As a merchant, you get your credit card processing fee from your payment processor when you sign up for a merchant account. Every payment processor has its own credit card processing fee structure but in general, falls under one of these types:
Best for: New and small businesses
Merchants pay a set amount for every transaction they process, regardless of card type. The flat rate pricing is a combination of the card network’s interchange rate and the payment processor markup. Both are made up of per-transaction rate (expressed in %) + flat-fee (expressed in cents).
This fee structure is easy to budget for and offers a lot of transparency—however, because the structure does not separate the interchange fees, it does not show you exactly how much you pay for in markup. You also end up paying the same even if the interchange fee goes down for certain transactions.
Flat Rate Example: 2.6% + 10 cents
+ 10 cents
If you have a small business or a startup, we recommend flat-rate credit card processing fees because it is the most transparent, so it’s easy to anticipate and budget for the expense. Also, most small business-friendly payment processors that offer flat rates do not charge a monthly fee.
Best for: Growing and established businesses
In this model, the payment processor simply passes along the card network’s interchange fee to the merchant, and indicates separately its own cost (payment processor markup). Unlike flat rate pricing, the fees are not combined so it clearly shows which fee is imposed by the payment processor (markup). The interchange fee is left as a variable.
It is important for growing businesses to know how much they are paying the payment processor as this is the only portion of the credit card processing fees that can be negotiated.
Interchange-plus Example: Interchange plus 0.10% + 5 cents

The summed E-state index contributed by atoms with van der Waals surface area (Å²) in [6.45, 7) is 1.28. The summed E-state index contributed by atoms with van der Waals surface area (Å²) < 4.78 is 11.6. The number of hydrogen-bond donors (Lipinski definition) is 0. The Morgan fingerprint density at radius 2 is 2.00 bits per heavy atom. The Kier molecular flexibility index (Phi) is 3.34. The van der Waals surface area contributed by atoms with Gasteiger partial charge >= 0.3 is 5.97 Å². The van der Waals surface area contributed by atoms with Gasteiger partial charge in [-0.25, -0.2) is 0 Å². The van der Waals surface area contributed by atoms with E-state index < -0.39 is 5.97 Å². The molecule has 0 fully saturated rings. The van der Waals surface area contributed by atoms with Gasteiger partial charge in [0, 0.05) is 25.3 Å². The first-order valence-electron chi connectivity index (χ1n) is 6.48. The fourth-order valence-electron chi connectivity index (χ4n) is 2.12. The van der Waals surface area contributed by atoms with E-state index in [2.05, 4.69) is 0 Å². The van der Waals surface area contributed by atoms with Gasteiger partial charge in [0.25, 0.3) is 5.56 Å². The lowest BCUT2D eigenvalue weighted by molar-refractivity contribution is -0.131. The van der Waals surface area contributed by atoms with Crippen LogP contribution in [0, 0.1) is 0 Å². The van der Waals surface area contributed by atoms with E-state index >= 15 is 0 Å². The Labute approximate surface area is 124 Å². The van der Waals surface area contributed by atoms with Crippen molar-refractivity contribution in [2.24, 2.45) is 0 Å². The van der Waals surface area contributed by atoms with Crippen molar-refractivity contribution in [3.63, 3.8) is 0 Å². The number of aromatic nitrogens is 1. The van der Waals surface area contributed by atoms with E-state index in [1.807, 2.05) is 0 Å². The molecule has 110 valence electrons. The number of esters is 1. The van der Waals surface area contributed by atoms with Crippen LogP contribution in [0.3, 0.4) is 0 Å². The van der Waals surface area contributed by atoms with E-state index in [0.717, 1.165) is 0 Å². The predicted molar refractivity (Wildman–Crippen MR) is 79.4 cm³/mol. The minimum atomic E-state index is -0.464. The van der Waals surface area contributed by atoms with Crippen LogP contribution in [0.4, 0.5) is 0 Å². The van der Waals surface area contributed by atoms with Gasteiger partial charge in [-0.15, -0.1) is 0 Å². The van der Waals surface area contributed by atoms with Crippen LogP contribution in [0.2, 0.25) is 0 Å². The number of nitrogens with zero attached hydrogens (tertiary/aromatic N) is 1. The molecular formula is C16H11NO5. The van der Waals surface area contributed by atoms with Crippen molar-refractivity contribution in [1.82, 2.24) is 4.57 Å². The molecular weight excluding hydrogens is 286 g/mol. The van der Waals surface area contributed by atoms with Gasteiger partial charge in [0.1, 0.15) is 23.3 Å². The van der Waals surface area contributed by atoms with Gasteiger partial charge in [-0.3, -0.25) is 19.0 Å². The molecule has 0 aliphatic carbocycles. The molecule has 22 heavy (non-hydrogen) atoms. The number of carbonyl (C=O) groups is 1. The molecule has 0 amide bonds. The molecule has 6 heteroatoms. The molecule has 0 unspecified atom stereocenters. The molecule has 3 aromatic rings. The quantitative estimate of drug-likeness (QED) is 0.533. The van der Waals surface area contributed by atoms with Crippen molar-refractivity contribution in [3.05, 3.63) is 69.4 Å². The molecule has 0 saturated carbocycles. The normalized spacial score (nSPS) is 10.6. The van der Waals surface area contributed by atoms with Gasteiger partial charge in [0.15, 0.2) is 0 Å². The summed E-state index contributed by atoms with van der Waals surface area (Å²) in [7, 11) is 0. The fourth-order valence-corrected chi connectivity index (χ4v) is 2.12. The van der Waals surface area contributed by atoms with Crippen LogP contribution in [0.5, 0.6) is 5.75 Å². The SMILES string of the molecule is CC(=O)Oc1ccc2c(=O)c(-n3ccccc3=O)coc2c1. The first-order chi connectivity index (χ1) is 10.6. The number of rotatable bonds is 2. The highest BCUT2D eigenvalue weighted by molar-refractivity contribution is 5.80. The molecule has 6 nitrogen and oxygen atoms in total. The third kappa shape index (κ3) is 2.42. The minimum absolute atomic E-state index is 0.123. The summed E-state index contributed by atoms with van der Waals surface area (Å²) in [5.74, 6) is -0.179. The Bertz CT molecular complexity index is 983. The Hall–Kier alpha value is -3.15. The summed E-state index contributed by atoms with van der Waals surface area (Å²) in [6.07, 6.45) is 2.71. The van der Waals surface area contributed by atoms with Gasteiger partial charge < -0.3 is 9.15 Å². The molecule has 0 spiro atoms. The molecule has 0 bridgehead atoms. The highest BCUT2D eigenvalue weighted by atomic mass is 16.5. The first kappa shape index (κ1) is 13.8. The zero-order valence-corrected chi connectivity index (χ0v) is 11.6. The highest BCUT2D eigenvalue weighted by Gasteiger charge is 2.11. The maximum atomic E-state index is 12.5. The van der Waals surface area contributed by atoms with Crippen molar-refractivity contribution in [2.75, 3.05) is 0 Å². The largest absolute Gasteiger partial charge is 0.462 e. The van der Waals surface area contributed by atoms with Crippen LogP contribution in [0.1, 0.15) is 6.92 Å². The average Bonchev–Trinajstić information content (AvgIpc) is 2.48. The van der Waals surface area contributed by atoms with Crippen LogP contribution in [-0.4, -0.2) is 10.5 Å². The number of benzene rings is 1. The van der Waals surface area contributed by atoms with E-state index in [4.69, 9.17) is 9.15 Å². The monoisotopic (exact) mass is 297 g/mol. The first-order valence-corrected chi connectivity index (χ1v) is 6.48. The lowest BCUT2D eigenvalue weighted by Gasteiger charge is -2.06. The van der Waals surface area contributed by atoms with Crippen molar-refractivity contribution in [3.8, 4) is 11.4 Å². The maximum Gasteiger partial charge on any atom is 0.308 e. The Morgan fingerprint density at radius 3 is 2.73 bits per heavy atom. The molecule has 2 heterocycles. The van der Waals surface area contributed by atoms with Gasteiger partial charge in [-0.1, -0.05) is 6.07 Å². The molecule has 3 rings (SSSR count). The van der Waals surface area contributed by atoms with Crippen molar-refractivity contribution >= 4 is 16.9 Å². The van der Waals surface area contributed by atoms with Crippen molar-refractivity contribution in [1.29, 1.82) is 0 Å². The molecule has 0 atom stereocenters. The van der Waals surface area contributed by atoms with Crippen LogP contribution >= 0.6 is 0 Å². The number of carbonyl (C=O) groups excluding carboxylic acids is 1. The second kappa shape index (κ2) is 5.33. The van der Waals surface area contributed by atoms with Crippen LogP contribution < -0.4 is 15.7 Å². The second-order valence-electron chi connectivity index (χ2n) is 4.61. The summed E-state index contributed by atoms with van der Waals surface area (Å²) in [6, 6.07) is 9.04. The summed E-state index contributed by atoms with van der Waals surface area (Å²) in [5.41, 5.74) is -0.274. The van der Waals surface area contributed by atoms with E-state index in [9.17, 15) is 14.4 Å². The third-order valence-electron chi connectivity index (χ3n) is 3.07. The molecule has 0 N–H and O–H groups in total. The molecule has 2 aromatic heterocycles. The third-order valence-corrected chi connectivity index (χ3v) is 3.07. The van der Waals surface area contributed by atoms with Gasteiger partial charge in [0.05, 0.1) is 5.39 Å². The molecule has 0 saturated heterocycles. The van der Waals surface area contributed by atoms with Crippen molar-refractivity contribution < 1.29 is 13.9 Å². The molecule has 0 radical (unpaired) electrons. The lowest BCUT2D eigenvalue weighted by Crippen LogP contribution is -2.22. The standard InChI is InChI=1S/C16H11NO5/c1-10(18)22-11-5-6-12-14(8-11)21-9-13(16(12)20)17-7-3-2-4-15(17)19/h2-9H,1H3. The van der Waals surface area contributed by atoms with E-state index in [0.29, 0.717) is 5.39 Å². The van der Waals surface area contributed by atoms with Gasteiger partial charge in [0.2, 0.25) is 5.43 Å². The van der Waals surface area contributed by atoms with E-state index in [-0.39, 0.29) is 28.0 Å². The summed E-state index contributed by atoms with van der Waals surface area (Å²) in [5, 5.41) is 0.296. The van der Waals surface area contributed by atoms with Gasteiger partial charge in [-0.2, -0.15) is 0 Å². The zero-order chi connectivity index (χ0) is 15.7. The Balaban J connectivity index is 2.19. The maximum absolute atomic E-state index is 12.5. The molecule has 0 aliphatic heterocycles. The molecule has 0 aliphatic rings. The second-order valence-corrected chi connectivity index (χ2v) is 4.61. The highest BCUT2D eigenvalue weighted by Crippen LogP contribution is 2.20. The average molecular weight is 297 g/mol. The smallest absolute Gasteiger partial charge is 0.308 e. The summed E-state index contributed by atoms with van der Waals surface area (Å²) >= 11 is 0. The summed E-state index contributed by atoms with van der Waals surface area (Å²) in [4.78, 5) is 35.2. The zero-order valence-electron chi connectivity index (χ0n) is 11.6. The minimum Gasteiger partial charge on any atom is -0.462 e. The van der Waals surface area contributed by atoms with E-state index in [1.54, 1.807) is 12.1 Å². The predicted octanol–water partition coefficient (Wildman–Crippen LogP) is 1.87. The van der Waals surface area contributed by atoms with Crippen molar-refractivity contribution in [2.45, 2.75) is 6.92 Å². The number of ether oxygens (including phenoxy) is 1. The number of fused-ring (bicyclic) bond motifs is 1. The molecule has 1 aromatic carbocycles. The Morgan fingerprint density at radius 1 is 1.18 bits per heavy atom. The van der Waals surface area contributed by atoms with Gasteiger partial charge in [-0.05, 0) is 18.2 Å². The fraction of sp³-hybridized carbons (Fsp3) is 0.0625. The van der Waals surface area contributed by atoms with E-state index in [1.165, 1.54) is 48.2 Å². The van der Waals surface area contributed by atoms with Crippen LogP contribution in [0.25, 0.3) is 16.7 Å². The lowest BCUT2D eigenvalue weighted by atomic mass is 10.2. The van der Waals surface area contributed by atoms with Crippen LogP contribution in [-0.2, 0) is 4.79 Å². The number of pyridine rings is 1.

Card network fee
Payment processor markup
Similar to interchange-plus, in the membership pricing model, card network fee and payment processor fees/markup are indicated separately. The only difference is that the payment processor now replaces the percentage markup with a monthly fee and a very small flat fee markup (usually in cents) for each transaction.
Membership pricing example: $59 per month, Interchange + 8 cents
$59 per month
Card network fee
For growing businesses with increasing sales volume, interchange plus rates are the most cost-effective. Most providers combine interchange-plus rates with a monthly fee (membership model) where merchants can make the most of wholesale rates with large ticket and low-ticket, high-volume transactions. Others like Helcim combine interchange plus rates with their own percentage and flat-fee markup instead of a monthly fee.
Interchange plus 0.15% + 6 cents to 0.4% + 8 cents
Interchange plus 0.15% + 15 cents to 0.5% + 25 cents
Interchange plus 8 cents
Interchange plus 18 cents
Interchange plus 0.15% + 8 cents
Interchange plus 0.2% + 11 cents
Best for: Large enterprises; not recommended for SMBs
Also known as bundled pricing, this model separates transactions into three tiers: qualified, mid-qualified, and non-qualified.
- Qualified payments are typically debit cards and non-reward credit cards that customers swipe or insert at the point of purchase. These are low-cost and low-risk payments, so in a tiered model, the merchant service provider would add on the lowest markup.